monitor '01

aegean '01

hunley '01

defence '00

black sea '00

black sea '99

ashkelon '99

black sea '98

midway '98

skerki '97




bs1999 :: 1 :: 2 :: 3 :: 4 :: 5 :: 6 :: 7 :: 8 :: 9 :: 10 :: 11

From: Katy Croff
Subject: Sinop Newsletter #7
July 12, 1999

Hi, Everybody!!

Katy here. Today, for the first time, I was off of ROV ops, and was moved to the big bad sonar boat with the IFE folks, the sonar guys from AUSS [American Underwater Search and Survey], a National Geographic writer [Priit Vesilind] who gave me some photography lessons, and the archaeology students from Texas A&M.

The National Geographic camera crew shoots footage on the deck of the sonar boat while the AUSS sonar team and Dr. Ballard discuss the ops plan. Sonar towfish in foreground.

The morning started out kinda slow with our 3 hour tour, the 3 hour tour of the Black Sea. The weather started getting rough, the tiny ship was tossed...No, not really. It was more like 2 hours offshore where we started bathymetric surveys of the undersea contours, searching for Noah's House, as Dr. Ballard called it, a possible beach where ancient people could have lived before the "Great Flood."

Most of the day I spent relaying what seemed like hundreds of depth data points from the bridge of the ship to the lab downstairs via walkie-talkie, making many a contour map, rigging up a sort of a sail to funnel the sea breeze into the lab where it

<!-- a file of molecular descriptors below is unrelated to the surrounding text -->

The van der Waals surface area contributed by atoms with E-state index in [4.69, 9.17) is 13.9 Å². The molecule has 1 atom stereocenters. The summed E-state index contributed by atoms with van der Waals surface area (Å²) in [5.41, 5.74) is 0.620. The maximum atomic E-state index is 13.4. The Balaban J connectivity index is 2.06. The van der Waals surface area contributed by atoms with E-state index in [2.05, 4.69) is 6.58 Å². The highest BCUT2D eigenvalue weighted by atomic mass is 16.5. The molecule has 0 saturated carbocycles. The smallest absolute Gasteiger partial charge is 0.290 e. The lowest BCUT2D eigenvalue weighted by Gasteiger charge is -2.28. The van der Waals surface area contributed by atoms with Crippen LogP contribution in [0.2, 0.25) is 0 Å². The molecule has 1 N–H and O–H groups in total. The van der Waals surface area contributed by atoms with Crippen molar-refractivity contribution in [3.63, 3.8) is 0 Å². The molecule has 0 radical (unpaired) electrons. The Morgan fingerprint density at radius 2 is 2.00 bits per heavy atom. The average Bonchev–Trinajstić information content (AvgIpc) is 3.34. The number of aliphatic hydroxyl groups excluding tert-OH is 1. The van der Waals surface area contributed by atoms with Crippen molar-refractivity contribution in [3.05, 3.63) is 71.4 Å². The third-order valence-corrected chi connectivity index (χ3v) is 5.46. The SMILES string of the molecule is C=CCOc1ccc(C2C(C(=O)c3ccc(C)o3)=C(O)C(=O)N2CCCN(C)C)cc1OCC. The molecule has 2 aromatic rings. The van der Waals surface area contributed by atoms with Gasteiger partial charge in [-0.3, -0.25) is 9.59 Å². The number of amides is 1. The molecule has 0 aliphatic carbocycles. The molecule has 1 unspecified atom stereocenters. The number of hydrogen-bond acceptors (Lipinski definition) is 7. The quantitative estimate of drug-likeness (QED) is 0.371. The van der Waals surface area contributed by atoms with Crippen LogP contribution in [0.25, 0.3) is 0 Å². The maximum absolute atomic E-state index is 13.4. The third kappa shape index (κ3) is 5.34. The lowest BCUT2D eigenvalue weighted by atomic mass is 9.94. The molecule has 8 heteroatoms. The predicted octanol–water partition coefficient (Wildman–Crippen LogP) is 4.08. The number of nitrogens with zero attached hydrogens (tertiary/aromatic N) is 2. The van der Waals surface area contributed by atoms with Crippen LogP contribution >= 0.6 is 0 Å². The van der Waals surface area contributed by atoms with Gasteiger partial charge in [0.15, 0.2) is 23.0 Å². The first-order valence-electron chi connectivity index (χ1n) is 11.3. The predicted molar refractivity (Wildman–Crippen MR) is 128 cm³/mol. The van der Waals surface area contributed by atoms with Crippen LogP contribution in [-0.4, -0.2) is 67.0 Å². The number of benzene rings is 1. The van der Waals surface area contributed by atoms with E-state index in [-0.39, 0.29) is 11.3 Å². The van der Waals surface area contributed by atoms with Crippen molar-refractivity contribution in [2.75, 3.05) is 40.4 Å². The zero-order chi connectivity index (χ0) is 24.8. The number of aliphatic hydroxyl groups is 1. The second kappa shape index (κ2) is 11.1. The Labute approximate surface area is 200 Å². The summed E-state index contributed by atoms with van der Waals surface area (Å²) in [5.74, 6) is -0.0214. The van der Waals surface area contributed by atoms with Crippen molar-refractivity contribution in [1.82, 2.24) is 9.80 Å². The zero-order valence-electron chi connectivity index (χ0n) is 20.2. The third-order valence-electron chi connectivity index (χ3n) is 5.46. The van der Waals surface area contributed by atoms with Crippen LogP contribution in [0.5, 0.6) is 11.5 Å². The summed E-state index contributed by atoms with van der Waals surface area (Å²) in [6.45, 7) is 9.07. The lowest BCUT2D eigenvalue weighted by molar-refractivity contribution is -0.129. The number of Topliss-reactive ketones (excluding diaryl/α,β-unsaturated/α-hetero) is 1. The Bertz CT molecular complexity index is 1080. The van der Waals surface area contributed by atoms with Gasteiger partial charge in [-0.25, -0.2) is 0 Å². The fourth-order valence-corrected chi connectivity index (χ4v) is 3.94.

(below) NGS writer Priit Vesilind and Dr. Ballard
discuss the most recent findings

Finally, we dropped the "fish" (the sonar unit that is towed behind the ship) into the water and started our sonar survey. With the software we've got to process the sonar data, we could see what was on the bottom in real time. Let me tell you, the results were unbelievable! When we saw what we did, which I don't know if I can tell you exactly because it's still yet to be interpreted by those more experienced than myself, in any case, when the images of what we think are the ancient sea floor popped up on the screen, everyone was so excited, the whole room was electrified. Dr. Ballard especially went nuts, which then pumped everybody up even more. He called the group that was already back on shore and had everyone meet us on the dock upon our arrival, so he could put the word on the street. We got back a little after 9, and all were there to hear about what happened and to plan for tomorrow. We will return to where we were today to run more sonar surveys and take out the ROVs to get some videos of the area we are calling "Noah's House."

Side scan sonar trace showing the beach of the ancient lake (bottom of image), hummocky lake bed, a sand bar, and more lake bed. Depth 155 m.

That's all the excitement for now, tune in tomorrow, same Bat-time, same Bat-channel for the continuing saga of Sinop...





Deep Water Archaeology Research Group
Massachusetts Institute of Technology
77 Massachusetts Ave. Rm e51-194
Cambridge, MA 02139



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